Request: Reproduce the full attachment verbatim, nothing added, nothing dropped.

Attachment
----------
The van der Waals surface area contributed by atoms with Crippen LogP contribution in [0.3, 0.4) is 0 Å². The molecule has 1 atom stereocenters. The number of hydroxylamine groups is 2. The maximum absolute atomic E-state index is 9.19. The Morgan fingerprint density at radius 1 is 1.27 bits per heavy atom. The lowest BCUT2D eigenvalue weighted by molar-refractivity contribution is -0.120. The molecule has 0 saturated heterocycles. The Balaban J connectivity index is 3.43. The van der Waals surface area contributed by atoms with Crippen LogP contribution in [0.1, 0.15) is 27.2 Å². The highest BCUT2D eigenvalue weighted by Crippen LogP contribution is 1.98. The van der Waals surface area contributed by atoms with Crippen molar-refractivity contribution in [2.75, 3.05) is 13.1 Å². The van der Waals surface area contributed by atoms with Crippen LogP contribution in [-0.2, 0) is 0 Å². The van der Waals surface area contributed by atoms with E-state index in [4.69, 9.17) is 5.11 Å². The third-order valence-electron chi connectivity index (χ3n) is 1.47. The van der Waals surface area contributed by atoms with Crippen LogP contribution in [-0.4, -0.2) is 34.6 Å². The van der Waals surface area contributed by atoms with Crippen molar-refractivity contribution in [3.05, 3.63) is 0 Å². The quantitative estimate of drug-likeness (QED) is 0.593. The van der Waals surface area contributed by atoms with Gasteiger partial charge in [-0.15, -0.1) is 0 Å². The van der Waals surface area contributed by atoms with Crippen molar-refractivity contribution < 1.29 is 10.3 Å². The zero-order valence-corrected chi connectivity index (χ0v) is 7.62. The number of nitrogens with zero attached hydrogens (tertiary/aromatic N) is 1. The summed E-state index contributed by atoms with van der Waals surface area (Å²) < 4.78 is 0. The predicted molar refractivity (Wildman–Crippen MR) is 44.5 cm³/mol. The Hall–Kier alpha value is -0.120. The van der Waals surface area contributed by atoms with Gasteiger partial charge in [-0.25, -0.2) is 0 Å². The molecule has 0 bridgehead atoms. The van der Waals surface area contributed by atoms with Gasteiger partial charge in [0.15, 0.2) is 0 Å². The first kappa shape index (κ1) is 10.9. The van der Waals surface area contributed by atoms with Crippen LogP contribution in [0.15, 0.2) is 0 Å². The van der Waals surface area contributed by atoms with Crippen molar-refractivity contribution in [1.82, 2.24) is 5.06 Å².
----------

The van der Waals surface area contributed by atoms with Crippen LogP contribution in [0.3, 0.4) is 0 Å². The molecule has 1 atom stereocenters. The number of hydroxylamine groups is 2. The maximum absolute atomic E-state index is 9.19. The Morgan fingerprint density at radius 1 is 1.27 bits per heavy atom. The lowest BCUT2D eigenvalue weighted by molar-refractivity contribution is -0.120. The molecule has 0 saturated heterocycles. The Balaban J connectivity index is 3.43. The van der Waals surface area contributed by atoms with Crippen LogP contribution in [0.1, 0.15) is 27.2 Å². The highest BCUT2D eigenvalue weighted by Crippen LogP contribution is 1.98. The van der Waals surface area contributed by atoms with Crippen molar-refractivity contribution in [2.75, 3.05) is 13.1 Å². The van der Waals surface area contributed by atoms with Crippen LogP contribution in [-0.2, 0) is 0 Å². The van der Waals surface area contributed by atoms with E-state index in [4.69, 9.17) is 5.11 Å². The third-order valence-electron chi connectivity index (χ3n) is 1.47. The van der Waals surface area contributed by atoms with Crippen LogP contribution in [-0.4, -0.2) is 34.6 Å². The van der Waals surface area contributed by atoms with Crippen molar-refractivity contribution in [3.05, 3.63) is 0 Å². The quantitative estimate of drug-likeness (QED) is 0.593. The van der Waals surface area contributed by atoms with Gasteiger partial charge in [-0.15, -0.1) is 0 Å². The van der Waals surface area contributed by atoms with Crippen molar-refractivity contribution < 1.29 is 10.3 Å². The zero-order valence-corrected chi connectivity index (χ0v) is 7.62. The number of nitrogens with zero attached hydrogens (tertiary/aromatic N) is 1. The summed E-state index contributed by atoms with van der Waals surface area (Å²) < 4.78 is 0. The predicted molar refractivity (Wildman–Crippen MR) is 44.5 cm³/mol. The Hall–Kier alpha value is -0.120. The van der Waals surface area contributed by atoms with Gasteiger partial charge in [-0.25, -0.2) is 0 Å². The molecule has 0 bridgehead atoms. The van der Waals surface area contributed by atoms with Gasteiger partial charge in [0.15, 0.2) is 0 Å². The first kappa shape index (κ1) is 10.9. The van der Waals surface area contributed by atoms with Crippen LogP contribution in [0.15, 0.2) is 0 Å². The van der Waals surface area contributed by atoms with Crippen molar-refractivity contribution in [1.82, 2.24) is 5.06 Å².